Jersey’s first Asian hornet nest of the year was discovered earlier this month after volunteers received a callout from a local business at Longueville.
On arrival, they found a small embryonic nest (one built entirely by the queen) on the outside of the firm’s main entrance door. Local beekeeper and member of the Jersey Asian hornet group, John de Carteret, removed the nest from the site.
‘During the hour I was watching, there were only two movements by the queen,’ he said. ‘The first one provided absolute identification, the second allowed me to quickly ‘cut’ the nest away, and drop it into a pot with the queen securely inside.’
John then moved the queen to a separate pot so he could later examine the inside of the nest. ‘Previous experiences have shown that kept together for any length of time, the queen will completely destroy the nest and its precious contents,’ he said.
The nest, which was around 4.5 cm in diameter, contained eleven eggs and four larvae at different stages of development.
Asian hornets are an invasive non-native species. They are highly aggressive predators of native insects and pose a particular threat to honey bees.
Asian hornet queens emerge in spring to begin building a nest. So far this year, over 20 queens have been found. Many of these were discovered in official traps placed at sites across the Island, including one at Howard Davis Park where the group have caught hornets every year since 2017.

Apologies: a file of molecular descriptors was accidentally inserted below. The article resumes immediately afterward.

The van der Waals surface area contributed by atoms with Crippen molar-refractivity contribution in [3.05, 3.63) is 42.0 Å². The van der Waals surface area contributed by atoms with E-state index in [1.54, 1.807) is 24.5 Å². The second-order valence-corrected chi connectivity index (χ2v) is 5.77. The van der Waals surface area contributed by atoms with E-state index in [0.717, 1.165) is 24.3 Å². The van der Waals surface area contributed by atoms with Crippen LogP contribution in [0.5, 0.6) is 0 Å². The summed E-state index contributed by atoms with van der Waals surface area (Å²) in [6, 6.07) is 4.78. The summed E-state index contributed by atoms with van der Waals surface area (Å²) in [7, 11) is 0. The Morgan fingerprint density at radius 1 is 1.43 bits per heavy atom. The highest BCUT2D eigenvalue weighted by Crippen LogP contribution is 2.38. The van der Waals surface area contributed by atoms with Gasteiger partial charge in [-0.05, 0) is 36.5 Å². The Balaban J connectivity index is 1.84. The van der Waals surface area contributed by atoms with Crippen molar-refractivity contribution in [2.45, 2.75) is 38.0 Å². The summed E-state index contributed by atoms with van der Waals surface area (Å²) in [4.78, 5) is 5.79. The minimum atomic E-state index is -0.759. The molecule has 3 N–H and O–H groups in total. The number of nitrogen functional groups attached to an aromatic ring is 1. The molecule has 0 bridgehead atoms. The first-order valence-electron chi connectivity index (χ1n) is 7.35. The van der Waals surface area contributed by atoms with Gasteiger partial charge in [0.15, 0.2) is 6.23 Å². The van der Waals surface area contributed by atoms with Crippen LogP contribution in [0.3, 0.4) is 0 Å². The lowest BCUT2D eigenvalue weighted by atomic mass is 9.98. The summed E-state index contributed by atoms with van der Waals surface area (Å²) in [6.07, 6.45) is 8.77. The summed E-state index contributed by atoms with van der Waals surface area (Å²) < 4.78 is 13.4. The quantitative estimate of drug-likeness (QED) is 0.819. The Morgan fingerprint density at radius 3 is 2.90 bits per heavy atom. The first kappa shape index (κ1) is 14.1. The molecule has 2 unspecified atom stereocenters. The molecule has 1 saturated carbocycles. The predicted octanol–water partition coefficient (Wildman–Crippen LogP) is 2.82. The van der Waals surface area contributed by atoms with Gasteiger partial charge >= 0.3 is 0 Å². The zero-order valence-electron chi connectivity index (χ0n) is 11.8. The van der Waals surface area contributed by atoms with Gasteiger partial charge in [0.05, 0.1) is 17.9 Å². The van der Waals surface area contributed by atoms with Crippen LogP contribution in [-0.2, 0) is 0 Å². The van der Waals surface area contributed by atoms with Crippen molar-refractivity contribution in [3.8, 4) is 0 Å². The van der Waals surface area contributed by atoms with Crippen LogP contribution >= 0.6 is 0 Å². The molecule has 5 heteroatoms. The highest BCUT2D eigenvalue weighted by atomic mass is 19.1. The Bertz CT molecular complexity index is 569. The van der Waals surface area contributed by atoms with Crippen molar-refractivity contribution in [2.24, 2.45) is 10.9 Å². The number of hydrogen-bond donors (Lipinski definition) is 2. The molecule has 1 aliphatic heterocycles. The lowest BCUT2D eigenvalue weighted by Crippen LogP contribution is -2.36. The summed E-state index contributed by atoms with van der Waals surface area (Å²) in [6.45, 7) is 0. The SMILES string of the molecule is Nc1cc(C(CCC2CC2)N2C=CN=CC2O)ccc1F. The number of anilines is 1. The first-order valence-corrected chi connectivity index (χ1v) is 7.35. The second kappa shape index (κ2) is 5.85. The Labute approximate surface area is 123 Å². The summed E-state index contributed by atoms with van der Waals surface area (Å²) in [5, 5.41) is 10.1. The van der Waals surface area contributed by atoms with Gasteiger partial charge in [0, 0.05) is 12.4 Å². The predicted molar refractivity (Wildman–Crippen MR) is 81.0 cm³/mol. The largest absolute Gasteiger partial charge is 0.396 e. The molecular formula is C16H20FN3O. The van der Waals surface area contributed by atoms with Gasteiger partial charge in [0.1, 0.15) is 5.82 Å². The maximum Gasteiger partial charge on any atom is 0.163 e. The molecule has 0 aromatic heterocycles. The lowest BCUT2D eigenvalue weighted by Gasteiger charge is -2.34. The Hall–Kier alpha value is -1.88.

How to identify Asian hornets
Asian hornets are larger than a normal wasp, with queens measuring up to 33 mm in length, and worker hornets measuring up to 25 mm.
They are much darker in colour and have yellow legs. Key features are the distinct mustard coloured band at the rear, and the bright yellow ‘belt’ around their waist.
Provide the location and, where possible, a photograph.
All suspected nests should be reported and you should never attempt to disturb, remove or treat them yourself. Asian hornets have been known to defend their nest area aggressively.
If you spot a hornet from July to October, once you have given the information to the Asian hornet coordinator, the hornet can be released. It is helpful to let the coordinator know which direction the hornet flies off in.
From November to June, if you are confident enough and can do so safely, the hornet should be captured and kept until advice is provided by the coordinator.
Further information is available on the Government of Jersey website: https://www.gov.je/Environment/LandMarineWildlife/Insects/pages/asian-hornet-sighting,-identification-and-reporting.aspx
Photos by John de Carteret.